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Ruckus AP-on-a-Stick Configuration

Site surveys are a critical part of wireless installations. There are a number of predictive tools out there that can help you figure out where the most effective locations to place your access points might be. However, even the best predictive tool can’t account for things like unknown wall compositions, random interference sources, and even bad building design. How can you ensure that your best guess is the best plan?

In a physical on-site survey you need to see what the actual access point performance looks like. That means deploying a device in the area where your predictive survey said to do it. Since you don’t want to mount the AP to the wall or ceiling just yet and you need to be able to move it, you can just put it on the end of a stick! And so the AP-on-a-Stick Survey has been a staple of professional engineers for years.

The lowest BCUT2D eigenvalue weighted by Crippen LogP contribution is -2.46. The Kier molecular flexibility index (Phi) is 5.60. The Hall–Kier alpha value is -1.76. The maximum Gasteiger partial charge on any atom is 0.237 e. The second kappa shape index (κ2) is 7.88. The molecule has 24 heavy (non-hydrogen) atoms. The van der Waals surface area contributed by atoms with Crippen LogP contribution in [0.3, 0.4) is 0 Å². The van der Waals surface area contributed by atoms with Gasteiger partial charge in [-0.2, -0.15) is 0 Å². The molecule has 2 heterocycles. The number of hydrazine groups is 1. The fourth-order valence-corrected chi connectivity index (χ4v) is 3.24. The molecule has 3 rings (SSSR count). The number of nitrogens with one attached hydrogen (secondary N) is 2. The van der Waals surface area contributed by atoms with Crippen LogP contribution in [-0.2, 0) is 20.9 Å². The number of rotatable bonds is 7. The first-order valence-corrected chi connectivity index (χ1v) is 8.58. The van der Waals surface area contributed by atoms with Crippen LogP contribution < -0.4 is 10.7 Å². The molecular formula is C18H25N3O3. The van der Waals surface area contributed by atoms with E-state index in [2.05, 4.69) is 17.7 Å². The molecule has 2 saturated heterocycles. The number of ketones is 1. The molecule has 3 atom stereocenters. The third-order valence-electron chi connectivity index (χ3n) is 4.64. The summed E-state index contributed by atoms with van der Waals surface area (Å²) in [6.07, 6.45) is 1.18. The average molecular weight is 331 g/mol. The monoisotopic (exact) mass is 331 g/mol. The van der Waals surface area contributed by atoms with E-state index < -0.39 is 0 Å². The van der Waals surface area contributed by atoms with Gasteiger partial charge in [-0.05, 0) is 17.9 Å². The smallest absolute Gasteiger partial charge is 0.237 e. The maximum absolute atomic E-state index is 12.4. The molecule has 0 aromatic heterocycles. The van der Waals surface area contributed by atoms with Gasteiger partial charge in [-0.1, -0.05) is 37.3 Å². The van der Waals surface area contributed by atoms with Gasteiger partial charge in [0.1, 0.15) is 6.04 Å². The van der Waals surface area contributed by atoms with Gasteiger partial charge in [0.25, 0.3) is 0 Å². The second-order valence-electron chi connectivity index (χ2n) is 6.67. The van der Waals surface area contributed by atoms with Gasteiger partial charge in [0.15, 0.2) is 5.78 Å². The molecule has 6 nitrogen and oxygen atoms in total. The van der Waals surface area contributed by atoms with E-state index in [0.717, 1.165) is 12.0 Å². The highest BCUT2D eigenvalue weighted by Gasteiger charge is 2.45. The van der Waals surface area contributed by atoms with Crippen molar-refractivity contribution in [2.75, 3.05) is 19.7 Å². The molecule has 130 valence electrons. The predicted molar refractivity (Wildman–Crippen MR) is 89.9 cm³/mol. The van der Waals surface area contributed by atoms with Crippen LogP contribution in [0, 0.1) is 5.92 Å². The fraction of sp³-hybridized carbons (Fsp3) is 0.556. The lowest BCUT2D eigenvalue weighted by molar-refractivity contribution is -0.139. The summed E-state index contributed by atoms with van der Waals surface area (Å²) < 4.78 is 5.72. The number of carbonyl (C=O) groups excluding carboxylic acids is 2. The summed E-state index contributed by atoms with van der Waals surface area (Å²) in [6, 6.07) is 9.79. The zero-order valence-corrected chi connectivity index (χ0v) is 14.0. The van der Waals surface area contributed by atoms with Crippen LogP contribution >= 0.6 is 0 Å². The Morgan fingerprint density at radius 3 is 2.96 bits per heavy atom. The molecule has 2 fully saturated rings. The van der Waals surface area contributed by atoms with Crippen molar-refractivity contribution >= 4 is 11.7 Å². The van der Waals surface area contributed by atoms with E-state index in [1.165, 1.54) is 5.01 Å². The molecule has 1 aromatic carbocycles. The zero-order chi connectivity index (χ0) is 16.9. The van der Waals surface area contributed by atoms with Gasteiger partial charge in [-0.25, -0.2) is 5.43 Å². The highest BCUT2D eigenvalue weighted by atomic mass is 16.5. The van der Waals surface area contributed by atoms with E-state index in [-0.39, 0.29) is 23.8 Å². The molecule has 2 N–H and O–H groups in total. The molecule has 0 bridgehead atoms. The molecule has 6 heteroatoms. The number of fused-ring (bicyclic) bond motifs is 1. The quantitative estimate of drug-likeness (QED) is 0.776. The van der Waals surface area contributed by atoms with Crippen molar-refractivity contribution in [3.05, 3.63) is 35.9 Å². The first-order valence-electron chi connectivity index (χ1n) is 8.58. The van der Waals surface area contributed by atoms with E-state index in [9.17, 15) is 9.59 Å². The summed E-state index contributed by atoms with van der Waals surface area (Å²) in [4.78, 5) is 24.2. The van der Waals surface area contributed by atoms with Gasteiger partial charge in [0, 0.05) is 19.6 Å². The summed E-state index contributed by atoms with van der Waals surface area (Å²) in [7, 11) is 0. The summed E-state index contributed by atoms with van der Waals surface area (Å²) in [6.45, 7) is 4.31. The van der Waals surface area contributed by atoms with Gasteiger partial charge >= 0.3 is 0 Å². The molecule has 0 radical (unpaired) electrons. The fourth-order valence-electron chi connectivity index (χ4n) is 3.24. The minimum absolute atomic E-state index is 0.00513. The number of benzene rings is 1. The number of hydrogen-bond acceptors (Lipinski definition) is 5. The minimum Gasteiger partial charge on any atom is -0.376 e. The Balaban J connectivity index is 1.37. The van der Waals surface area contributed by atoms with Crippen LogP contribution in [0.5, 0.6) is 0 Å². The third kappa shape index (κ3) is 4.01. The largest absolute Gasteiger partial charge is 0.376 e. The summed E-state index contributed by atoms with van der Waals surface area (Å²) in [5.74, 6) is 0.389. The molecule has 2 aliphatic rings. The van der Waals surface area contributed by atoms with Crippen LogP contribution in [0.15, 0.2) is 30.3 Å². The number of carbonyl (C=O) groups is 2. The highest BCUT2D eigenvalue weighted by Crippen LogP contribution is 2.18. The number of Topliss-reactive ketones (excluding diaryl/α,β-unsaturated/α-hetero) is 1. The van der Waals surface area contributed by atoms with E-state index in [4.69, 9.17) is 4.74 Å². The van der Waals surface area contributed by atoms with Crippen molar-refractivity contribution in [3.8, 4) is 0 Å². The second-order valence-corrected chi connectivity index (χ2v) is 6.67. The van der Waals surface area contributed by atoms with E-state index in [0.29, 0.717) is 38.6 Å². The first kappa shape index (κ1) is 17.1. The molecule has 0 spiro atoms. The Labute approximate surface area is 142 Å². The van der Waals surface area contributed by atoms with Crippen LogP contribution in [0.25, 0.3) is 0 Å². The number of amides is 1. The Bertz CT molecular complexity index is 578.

How can you configure modern access points to work without a controller? Can you ensure they get enough power to work at the proper performance level? And are there any special configuration issues you need to deal with? The breadth of access points out there make it difficult to have a single way to do it across the board. Thankfully, people like Jim Palmer can help you out. He has a great post about configure Ruckus APs to be used as survey tools. Here’s an excerpt from his guide:

If you want to convert from Unleashed to Standalone then go to the support site, download the Solo Access Point code for your AP, and then power up and factory reset the AP using the reset button on the AP. When it’s ready for configuration, there is an upgrade feature near the bottom on the first page and just load the Solo AP (Standalone) code to the AP and let it reset. After that, here are the steps to configure an AP to be used for an APoS survey.

Make sure you check out the whole post for all his steps and tips here: Ruckus AP-on-a-Stick Configuration

About the author

Tom Hollingsworth

Tom Hollingsworth is a networking professional, blogger, and speaker on advanced technology topics. He is also an organizer for networking and wireless for Tech Field Day.  His blog can be found at

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